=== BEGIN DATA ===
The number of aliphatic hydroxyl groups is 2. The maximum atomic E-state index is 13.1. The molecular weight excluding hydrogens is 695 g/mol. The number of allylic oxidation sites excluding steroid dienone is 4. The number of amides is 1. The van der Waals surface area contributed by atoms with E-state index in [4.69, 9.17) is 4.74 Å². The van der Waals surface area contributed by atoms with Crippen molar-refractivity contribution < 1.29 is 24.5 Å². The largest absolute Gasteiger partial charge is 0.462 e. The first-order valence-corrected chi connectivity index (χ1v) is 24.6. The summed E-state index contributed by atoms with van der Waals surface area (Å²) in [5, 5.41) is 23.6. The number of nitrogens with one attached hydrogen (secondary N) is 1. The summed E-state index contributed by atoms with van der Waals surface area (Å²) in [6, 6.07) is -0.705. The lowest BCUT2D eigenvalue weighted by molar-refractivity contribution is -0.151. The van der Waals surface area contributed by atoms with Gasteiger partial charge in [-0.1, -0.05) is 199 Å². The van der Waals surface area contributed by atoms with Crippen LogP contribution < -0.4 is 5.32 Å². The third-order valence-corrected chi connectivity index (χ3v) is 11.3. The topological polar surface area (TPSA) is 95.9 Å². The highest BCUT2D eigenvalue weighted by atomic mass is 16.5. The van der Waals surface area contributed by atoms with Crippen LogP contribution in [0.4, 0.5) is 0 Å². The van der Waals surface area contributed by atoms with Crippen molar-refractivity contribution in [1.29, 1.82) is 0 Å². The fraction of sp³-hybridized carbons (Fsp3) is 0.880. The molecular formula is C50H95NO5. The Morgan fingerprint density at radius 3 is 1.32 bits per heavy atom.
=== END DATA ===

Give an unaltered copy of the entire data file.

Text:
The number of aliphatic hydroxyl groups is 2. The maximum atomic E-state index is 13.1. The molecular weight excluding hydrogens is 695 g/mol. The number of allylic oxidation sites excluding steroid dienone is 4. The number of amides is 1. The van der Waals surface area contributed by atoms with E-state index in [4.69, 9.17) is 4.74 Å². The van der Waals surface area contributed by atoms with Crippen molar-refractivity contribution < 1.29 is 24.5 Å². The largest absolute Gasteiger partial charge is 0.462 e. The first-order valence-corrected chi connectivity index (χ1v) is 24.6. The summed E-state index contributed by atoms with van der Waals surface area (Å²) in [5, 5.41) is 23.6. The number of nitrogens with one attached hydrogen (secondary N) is 1. The summed E-state index contributed by atoms with van der Waals surface area (Å²) in [6, 6.07) is -0.705. The lowest BCUT2D eigenvalue weighted by molar-refractivity contribution is -0.151. The van der Waals surface area contributed by atoms with Gasteiger partial charge in [-0.1, -0.05) is 199 Å². The van der Waals surface area contributed by atoms with Crippen LogP contribution < -0.4 is 5.32 Å². The third-order valence-corrected chi connectivity index (χ3v) is 11.3. The topological polar surface area (TPSA) is 95.9 Å². The highest BCUT2D eigenvalue weighted by atomic mass is 16.5. The van der Waals surface area contributed by atoms with Crippen LogP contribution in [0.4, 0.5) is 0 Å². The van der Waals surface area contributed by atoms with Crippen molar-refractivity contribution in [1.29, 1.82) is 0 Å². The fraction of sp³-hybridized carbons (Fsp3) is 0.880. The molecular formula is C50H95NO5. The Morgan fingerprint density at radius 3 is 1.32 bits per heavy atom.